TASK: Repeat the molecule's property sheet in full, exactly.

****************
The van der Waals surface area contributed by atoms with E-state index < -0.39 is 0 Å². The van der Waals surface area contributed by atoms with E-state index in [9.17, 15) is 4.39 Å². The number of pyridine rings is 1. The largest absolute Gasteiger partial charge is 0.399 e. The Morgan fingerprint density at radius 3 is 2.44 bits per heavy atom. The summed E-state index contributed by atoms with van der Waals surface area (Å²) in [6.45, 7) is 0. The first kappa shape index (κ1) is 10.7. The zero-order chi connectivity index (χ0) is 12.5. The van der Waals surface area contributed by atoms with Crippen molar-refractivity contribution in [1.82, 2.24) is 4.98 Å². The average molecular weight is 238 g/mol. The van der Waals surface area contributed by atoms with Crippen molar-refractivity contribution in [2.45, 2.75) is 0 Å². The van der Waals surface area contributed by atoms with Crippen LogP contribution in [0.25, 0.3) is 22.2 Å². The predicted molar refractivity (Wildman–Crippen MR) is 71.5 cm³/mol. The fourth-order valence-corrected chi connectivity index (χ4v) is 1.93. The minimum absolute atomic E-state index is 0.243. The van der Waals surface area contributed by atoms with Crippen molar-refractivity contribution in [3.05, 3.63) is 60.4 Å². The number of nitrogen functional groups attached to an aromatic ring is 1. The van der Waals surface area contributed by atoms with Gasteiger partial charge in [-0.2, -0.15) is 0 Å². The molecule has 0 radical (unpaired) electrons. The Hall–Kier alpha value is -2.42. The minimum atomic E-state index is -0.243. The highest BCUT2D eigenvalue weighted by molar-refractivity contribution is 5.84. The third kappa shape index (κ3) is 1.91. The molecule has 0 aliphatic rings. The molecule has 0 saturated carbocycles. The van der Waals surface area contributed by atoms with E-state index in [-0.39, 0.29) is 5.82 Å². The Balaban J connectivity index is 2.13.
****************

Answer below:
The van der Waals surface area contributed by atoms with E-state index < -0.39 is 0 Å². The van der Waals surface area contributed by atoms with E-state index in [9.17, 15) is 4.39 Å². The number of pyridine rings is 1. The largest absolute Gasteiger partial charge is 0.399 e. The Morgan fingerprint density at radius 3 is 2.44 bits per heavy atom. The summed E-state index contributed by atoms with van der Waals surface area (Å²) in [6.45, 7) is 0. The first kappa shape index (κ1) is 10.7. The zero-order chi connectivity index (χ0) is 12.5. The van der Waals surface area contributed by atoms with Crippen molar-refractivity contribution in [1.82, 2.24) is 4.98 Å². The average molecular weight is 238 g/mol. The van der Waals surface area contributed by atoms with Crippen molar-refractivity contribution in [2.45, 2.75) is 0 Å². The van der Waals surface area contributed by atoms with Crippen LogP contribution in [0.25, 0.3) is 22.2 Å². The predicted molar refractivity (Wildman–Crippen MR) is 71.5 cm³/mol. The fourth-order valence-corrected chi connectivity index (χ4v) is 1.93. The minimum absolute atomic E-state index is 0.243. The van der Waals surface area contributed by atoms with Crippen molar-refractivity contribution in [3.05, 3.63) is 60.4 Å². The number of nitrogen functional groups attached to an aromatic ring is 1. The van der Waals surface area contributed by atoms with Gasteiger partial charge in [-0.2, -0.15) is 0 Å². The molecule has 0 radical (unpaired) electrons. The Hall–Kier alpha value is -2.42. The minimum atomic E-state index is -0.243. The highest BCUT2D eigenvalue weighted by molar-refractivity contribution is 5.84. The third kappa shape index (κ3) is 1.91. The molecule has 0 aliphatic rings. The molecule has 0 saturated carbocycles. The van der Waals surface area contributed by atoms with E-state index in [-0.39, 0.29) is 5.82 Å². The Balaban J connectivity index is 2.13.